System of Government
The United States is a federal union of 50 States. Its system of government is based on the principle that governing power is divided between state and central authority.
The Federal Government, that is the central authority, has the power to regulate the relations between the states and to engage in activities — such as declaring war: or conducting foreign policy — that are beyond the competency of any single state or group of states.
Each one of the 50 states, however, is fully independent within its boundaries and the Federal Government cannot interfere with a State’s decision in the conduct of its internal affairs.
Each state has its own constitution and makes its own laws. In each state the executive power is represented by a Governor, elected by popular vote.
The Constitution of the United States was signed in Philadelphia in 1787, shortly after the 13 original states had won their independence from Britain.
It is a document in which it is clearly stated what powers belong to the Federal Government and what powers belong to the States.
In 1791 the Bill of Rights was added to the Constitution. All individual rights and freedom are assured in the Bill of Rights: the freedom of speech, of the press and of religion; the right of citizens to meet peacefully: right to be secure in one’s home against any form of violation of one’s privacy; the right to possess arms: the right of any person who is accused of breaking the law to have a speedy trial by a jury of fellow citizens.
The Constitution divides the power of the Government into three branches: the Legislative, the Executive and the Judicial.
The legislative branch, or Congress, consists of two Houses: the Senate and the House of Representatives. The two Houses are made up of representatives elected by the people.
In the Senate each state has equal voice with two senators each. In the House of Representatives each state has a variable number of representatives which depends on how populous the state is.
Any member of the two Houses may propose a Bill. The Bill is discussed and, if it is approved by the majority, it goes to the other House for discussion and approval. If the majority of the members of this House is in favour of it, the Bill is brought to the President.
The President may accept the Bill, and in this case the Bill becomes law. But if the President does not approve of it, the Bill goes back to the House of origin with suggestions for amendments.
If the House decides to leave the Bill unchanged, a two-thirds majority in both Houses is needed to pass the Bill without the President’s approval.
The executive branch is headed by the President, who is chosen in a national election for a four-year term.
The U.S. President is the central figure of the American system of government: he has enormous powers and responsibilities, and can be considered the most powerful elected official in the world.
He is the Head of one of the two major political parties.
As Head of the executive branch, his duty is to carry out government programs and to put laws into effect. He presides over an enormous network of departments — among which the Treasury Department, the Department of Defense, the Department of Labour, the Department of Justice.
Upon his shoulders rests the responsibility for conducting foreign affairs, and in this task he is advised by the Secretary of State, the Head of the Department of State. With the approval of the majority of the Senate, he appoints federal judges, ambassadors and hundreds of government officials.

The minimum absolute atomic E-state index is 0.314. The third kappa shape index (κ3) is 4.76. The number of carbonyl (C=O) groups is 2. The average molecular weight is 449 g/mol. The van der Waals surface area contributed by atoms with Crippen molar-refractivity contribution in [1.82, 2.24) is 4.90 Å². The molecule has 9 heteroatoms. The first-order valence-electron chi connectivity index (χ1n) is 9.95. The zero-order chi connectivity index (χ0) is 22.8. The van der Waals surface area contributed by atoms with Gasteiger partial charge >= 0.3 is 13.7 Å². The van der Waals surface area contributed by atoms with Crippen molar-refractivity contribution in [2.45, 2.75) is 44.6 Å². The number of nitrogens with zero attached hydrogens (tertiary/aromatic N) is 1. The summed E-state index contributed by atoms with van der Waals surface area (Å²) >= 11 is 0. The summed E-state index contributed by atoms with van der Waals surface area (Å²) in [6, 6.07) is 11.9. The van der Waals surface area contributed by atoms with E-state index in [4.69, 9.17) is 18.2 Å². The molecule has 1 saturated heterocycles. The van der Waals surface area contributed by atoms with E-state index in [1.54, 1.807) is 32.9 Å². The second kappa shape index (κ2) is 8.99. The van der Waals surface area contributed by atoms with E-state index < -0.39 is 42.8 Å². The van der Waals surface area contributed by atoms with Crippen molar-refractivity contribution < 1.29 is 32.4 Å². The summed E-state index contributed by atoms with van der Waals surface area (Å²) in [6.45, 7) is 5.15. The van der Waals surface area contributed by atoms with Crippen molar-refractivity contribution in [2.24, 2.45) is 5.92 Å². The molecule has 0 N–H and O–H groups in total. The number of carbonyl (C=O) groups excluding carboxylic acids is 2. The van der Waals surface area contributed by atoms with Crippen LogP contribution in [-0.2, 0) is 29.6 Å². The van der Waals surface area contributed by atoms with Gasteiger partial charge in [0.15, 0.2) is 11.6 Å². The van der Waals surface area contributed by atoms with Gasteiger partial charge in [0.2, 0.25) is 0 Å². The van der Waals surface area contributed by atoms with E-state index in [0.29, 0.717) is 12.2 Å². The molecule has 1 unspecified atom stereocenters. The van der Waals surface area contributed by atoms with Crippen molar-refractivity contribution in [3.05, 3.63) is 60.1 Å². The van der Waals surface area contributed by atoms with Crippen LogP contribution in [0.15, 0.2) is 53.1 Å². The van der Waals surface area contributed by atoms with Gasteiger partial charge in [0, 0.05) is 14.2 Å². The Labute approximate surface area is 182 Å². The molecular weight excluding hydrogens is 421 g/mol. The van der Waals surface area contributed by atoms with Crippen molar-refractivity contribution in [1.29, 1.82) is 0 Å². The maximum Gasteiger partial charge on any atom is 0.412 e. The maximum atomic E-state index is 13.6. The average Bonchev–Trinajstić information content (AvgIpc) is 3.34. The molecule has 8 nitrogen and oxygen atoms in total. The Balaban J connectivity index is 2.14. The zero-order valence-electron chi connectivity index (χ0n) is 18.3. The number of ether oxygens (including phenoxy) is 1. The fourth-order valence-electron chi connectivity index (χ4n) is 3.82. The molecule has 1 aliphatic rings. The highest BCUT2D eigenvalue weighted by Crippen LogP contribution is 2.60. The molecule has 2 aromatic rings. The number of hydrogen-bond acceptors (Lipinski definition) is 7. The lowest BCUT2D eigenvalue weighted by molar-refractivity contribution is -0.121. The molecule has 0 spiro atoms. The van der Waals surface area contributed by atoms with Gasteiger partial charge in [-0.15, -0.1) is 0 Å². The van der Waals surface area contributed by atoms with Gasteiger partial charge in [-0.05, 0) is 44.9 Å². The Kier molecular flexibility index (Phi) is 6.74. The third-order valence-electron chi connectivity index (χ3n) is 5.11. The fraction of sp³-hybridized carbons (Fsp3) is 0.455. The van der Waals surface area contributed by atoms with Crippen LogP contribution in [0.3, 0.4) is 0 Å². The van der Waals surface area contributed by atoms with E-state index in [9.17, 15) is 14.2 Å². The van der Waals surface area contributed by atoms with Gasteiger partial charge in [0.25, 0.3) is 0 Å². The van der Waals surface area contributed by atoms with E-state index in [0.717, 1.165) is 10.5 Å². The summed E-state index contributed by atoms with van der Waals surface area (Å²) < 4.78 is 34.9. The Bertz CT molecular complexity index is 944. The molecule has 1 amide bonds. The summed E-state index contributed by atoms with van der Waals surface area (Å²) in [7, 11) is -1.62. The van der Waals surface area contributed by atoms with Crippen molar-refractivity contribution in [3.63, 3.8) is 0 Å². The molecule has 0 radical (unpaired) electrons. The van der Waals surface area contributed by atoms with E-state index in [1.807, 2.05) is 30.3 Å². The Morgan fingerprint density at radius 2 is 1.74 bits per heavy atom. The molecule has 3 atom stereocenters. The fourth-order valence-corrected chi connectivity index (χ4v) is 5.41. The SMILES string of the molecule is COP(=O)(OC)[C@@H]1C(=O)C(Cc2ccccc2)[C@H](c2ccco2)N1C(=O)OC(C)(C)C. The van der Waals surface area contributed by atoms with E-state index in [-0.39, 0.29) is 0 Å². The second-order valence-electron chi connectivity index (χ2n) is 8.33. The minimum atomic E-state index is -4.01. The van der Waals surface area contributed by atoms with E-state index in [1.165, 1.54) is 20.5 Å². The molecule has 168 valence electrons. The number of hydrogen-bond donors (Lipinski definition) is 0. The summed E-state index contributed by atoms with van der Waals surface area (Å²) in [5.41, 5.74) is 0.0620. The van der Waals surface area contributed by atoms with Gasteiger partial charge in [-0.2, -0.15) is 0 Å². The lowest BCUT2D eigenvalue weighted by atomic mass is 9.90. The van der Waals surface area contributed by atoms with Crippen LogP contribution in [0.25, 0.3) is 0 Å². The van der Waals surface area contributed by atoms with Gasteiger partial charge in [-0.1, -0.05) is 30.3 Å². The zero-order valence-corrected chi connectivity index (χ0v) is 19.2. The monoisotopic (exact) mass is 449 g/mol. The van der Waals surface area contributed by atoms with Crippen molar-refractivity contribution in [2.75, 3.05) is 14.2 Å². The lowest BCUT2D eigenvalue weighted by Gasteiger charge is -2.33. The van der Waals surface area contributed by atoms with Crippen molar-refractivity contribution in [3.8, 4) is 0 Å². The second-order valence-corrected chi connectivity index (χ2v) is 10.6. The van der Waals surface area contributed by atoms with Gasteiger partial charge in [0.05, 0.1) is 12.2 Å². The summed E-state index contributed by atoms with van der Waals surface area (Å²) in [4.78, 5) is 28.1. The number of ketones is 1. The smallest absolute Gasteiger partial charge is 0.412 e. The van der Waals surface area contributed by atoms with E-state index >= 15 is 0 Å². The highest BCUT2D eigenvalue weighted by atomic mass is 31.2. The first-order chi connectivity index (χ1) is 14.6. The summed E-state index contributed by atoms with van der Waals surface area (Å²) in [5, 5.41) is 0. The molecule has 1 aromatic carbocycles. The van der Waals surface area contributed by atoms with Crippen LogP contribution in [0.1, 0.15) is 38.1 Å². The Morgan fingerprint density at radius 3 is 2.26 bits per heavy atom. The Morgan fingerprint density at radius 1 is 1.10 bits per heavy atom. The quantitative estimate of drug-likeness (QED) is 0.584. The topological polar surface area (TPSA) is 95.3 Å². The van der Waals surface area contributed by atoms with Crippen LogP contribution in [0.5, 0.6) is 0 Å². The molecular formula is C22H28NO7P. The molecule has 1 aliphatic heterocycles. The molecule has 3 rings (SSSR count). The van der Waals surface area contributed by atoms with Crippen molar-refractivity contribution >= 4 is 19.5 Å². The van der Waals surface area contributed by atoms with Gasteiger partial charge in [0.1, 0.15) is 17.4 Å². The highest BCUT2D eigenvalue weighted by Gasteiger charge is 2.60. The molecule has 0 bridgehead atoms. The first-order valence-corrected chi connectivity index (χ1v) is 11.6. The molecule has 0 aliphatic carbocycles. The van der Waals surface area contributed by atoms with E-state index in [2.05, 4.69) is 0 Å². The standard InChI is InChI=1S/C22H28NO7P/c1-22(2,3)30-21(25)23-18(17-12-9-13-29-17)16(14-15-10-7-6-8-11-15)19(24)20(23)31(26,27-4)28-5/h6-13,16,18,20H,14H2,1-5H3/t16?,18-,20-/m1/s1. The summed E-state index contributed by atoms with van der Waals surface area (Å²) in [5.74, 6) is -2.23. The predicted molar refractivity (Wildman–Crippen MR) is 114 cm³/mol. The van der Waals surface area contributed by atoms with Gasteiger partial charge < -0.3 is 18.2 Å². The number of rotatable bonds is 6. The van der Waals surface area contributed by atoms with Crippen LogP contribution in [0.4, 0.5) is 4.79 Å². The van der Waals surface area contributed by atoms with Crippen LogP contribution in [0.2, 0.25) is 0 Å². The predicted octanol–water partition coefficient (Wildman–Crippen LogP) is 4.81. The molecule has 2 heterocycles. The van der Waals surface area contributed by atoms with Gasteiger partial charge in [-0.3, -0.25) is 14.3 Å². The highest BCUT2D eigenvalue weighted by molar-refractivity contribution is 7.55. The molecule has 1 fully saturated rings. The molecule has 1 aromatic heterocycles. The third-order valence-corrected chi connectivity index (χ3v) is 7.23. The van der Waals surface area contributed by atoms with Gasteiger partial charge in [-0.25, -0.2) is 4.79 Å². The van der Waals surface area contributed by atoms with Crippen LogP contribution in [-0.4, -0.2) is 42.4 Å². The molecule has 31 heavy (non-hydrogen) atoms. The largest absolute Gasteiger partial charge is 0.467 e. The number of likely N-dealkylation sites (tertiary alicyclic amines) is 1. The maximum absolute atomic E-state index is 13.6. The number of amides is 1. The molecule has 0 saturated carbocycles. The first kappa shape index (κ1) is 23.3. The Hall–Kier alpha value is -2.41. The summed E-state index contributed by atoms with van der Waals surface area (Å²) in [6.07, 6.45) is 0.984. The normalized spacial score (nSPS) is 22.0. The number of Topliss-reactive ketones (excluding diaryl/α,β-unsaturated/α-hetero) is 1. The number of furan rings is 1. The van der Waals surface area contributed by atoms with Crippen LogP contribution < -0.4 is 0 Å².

He is Commander-in-Chief of the Armed Forces, and he may, under certain circum-stances, open hostilities without a formal declaration of war by Congress.
He also has control on Congress and legislation: it is the President who must prepare the year's legislative program for the economic and social welfare of the country. The program is then submitted to the Houses for approval. He can also recommend laws to Congress, and he can put his veto on any law passed by Congress. The Presidential veto can be annulled only by a two-thirds vote of both Houses.
The judicial branch of the Government consists of the Federal Courts in the states and the Supreme Court in Washington.
The Federal Courts deal with all the cases for which the Federal Government is competent.
The Supreme Court has the power to test the constitutionality of all the laws passed by Congress as well as of those state laws which seem to be in conflict with the principles of the Constitution.
In case of conflict between state law and federal law, state law must yeld to federal law.
The Balance of Powers
The Constitution of 1787 also created a system of checks, that is of controls, so that none of the three branches of government could prevail upon the others.
The laws passes by Congress must be examined by the supreme Court, which decides whether or not they conform to the principles of the Constitution. Moreover, the President may put his veto on any Bill passed by Congress.
On the other hand, the President’s decrees can be declared unconstitutional by the Supreme Court.
Under particular circumstances, the House of Representatives can incriminate the charge pf crimes committed against the State, and the Senate can suspend him from his office with a two-thirds majority.
As to the supreme Court, its composition can be modified by the President and by Congress.
There are two major political parties in the United States: the Republican Party and the Democratic Party. The symbol of the former is the Elephant, the symbol of the latter is the Donkey. There are no substantial differences between the two parties. The Democrats are supposed to be a little more progressive than the Republicans.
Source: Colle – Meloni, News. For Juniors, Lattes, an old Italian book 1979.